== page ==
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Detroit, Michigan psych-pop group Jobbaloon aim to recapture the audiovisuals of late-60s psych with lights and video projections in their live shows, and although these things are always lost on record, their new album The Invitation nevertheless replicates this feeling of an immersive experience. Positioning themselves in firm opposition to the city’s legendary garage rock scene, while simultaneously deferring to it, the band has one foot firmly in the past of psychedelic-era Beatles and the other foot in the modern dark pop of Billie Eilish. In fact, the band repeatedly plays comfortably with contradictions, as the album cover suggests a spirituality that is betrayed by the sinister undertones in their music.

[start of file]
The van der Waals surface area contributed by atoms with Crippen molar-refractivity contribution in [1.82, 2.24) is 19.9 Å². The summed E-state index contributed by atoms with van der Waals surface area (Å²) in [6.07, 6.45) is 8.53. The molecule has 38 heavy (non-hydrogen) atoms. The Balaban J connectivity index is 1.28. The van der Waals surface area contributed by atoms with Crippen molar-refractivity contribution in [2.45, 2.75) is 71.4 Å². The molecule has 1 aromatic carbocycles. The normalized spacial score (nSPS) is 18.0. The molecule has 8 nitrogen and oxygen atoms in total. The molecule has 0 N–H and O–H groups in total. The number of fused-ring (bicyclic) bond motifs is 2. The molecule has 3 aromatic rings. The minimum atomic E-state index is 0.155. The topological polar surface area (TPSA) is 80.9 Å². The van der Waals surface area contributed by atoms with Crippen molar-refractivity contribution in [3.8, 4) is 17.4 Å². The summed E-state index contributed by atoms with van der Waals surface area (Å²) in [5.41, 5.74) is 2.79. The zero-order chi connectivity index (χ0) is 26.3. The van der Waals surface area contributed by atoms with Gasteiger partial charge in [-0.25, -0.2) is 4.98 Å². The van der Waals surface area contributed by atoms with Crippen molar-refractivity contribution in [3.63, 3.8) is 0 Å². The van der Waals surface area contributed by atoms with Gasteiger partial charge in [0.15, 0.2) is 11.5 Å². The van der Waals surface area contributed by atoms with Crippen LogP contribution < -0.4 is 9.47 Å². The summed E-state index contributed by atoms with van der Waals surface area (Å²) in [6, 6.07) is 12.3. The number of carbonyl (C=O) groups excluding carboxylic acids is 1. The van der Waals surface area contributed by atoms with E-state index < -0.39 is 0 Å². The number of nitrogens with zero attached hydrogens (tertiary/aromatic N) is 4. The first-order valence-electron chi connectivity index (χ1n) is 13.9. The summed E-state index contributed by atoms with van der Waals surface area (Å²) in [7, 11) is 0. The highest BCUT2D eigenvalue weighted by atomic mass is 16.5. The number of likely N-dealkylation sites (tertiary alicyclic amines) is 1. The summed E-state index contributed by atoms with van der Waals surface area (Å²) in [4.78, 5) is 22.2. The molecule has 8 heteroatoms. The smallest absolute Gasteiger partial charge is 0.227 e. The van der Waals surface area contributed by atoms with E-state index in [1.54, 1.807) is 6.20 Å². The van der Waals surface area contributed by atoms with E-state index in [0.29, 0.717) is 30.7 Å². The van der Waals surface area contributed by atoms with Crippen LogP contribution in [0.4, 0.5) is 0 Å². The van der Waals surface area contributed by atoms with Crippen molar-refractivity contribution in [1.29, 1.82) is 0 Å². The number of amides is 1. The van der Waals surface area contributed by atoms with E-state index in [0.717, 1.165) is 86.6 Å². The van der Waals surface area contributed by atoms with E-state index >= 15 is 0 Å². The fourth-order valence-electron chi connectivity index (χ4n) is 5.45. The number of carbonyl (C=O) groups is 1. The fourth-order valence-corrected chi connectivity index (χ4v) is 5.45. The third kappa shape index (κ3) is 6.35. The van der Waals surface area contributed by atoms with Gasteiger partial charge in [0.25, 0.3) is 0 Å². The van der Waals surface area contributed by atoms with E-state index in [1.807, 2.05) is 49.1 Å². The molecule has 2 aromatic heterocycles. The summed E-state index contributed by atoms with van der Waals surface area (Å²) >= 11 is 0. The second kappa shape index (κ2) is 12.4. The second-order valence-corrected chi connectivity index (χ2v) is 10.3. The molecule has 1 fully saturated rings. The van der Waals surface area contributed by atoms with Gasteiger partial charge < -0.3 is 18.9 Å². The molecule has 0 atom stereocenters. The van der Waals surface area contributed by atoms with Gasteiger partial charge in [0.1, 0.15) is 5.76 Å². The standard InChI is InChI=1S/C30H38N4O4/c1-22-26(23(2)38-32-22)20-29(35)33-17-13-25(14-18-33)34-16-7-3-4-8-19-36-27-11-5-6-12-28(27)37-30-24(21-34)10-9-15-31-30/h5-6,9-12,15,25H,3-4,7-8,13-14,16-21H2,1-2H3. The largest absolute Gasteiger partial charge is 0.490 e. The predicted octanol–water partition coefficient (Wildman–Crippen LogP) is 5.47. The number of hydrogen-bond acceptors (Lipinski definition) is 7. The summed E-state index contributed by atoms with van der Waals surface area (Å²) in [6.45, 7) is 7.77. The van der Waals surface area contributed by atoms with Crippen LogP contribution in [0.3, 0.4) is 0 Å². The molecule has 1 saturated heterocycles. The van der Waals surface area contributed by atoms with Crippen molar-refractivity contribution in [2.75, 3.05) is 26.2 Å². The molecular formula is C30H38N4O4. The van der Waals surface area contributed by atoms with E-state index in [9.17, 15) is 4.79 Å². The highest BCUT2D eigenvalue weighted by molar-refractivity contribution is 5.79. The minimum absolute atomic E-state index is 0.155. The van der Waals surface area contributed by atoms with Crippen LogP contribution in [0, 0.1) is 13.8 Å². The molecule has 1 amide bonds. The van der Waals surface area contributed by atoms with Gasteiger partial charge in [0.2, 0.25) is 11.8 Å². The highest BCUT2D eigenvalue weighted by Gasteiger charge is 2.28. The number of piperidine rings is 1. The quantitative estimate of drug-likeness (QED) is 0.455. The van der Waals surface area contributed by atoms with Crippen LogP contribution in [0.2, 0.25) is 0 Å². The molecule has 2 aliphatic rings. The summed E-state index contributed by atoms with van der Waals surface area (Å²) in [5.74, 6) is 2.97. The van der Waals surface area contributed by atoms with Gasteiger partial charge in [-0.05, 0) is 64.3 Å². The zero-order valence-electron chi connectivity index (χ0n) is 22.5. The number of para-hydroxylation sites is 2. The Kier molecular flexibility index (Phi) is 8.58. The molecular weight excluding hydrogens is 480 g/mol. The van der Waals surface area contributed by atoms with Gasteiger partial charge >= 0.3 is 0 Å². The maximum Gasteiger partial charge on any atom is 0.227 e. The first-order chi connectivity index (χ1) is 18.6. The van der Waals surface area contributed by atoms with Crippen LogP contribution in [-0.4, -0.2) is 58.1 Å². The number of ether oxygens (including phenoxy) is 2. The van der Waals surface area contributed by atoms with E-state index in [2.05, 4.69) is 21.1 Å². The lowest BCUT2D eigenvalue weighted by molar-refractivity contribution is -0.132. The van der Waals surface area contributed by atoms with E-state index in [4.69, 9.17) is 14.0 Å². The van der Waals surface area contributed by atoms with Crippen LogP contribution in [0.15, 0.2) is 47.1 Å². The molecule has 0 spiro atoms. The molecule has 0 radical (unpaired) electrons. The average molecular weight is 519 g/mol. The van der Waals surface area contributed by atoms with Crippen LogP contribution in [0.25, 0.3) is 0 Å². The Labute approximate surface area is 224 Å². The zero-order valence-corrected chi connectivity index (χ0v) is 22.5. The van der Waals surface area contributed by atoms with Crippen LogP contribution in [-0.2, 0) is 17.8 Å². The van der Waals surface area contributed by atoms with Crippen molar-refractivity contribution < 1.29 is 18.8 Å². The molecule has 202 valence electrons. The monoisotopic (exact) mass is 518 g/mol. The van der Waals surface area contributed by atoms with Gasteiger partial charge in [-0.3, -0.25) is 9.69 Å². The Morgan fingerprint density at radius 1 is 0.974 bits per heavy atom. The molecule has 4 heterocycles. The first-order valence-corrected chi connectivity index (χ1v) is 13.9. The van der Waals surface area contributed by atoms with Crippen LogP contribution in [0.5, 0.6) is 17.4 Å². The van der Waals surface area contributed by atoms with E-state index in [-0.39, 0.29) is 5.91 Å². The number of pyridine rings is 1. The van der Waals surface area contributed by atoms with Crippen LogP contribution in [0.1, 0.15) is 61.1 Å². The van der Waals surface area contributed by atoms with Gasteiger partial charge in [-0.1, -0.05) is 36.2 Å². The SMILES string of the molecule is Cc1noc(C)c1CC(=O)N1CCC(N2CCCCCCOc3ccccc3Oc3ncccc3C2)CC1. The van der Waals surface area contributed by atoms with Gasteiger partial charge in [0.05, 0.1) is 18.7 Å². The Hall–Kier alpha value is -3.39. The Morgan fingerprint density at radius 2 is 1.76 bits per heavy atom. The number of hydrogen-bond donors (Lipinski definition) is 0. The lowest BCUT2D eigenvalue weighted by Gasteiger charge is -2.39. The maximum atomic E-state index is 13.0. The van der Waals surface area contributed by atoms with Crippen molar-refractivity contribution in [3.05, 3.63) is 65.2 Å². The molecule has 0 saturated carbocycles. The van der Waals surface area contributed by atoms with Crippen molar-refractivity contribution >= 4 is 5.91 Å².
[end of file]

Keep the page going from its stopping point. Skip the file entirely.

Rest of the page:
There are only eight songs on this slim release, but singer and instrumentalist Joshua Achatz covers a ton of ground in a short amount of time. Songs like “Bm” and “Days” grow, evolve, and explode with such complex baroque flourishes that the end often barely resembles the beginning. This merging of the 60s with the modern day creates a sound not too far off from the alt rock of the 90s, especially on a song like the moody acoustic ballad “All I Need,” while the beats on others like “Am” make it unmistakable what year we’re in. The Invitation subtly grabs bits and pieces from so many different influences that ultimately it sounds like nothing else out there, and it’s a remarkable example of an artist both rejecting and welcoming trends, creating something uniquely their own in the process.
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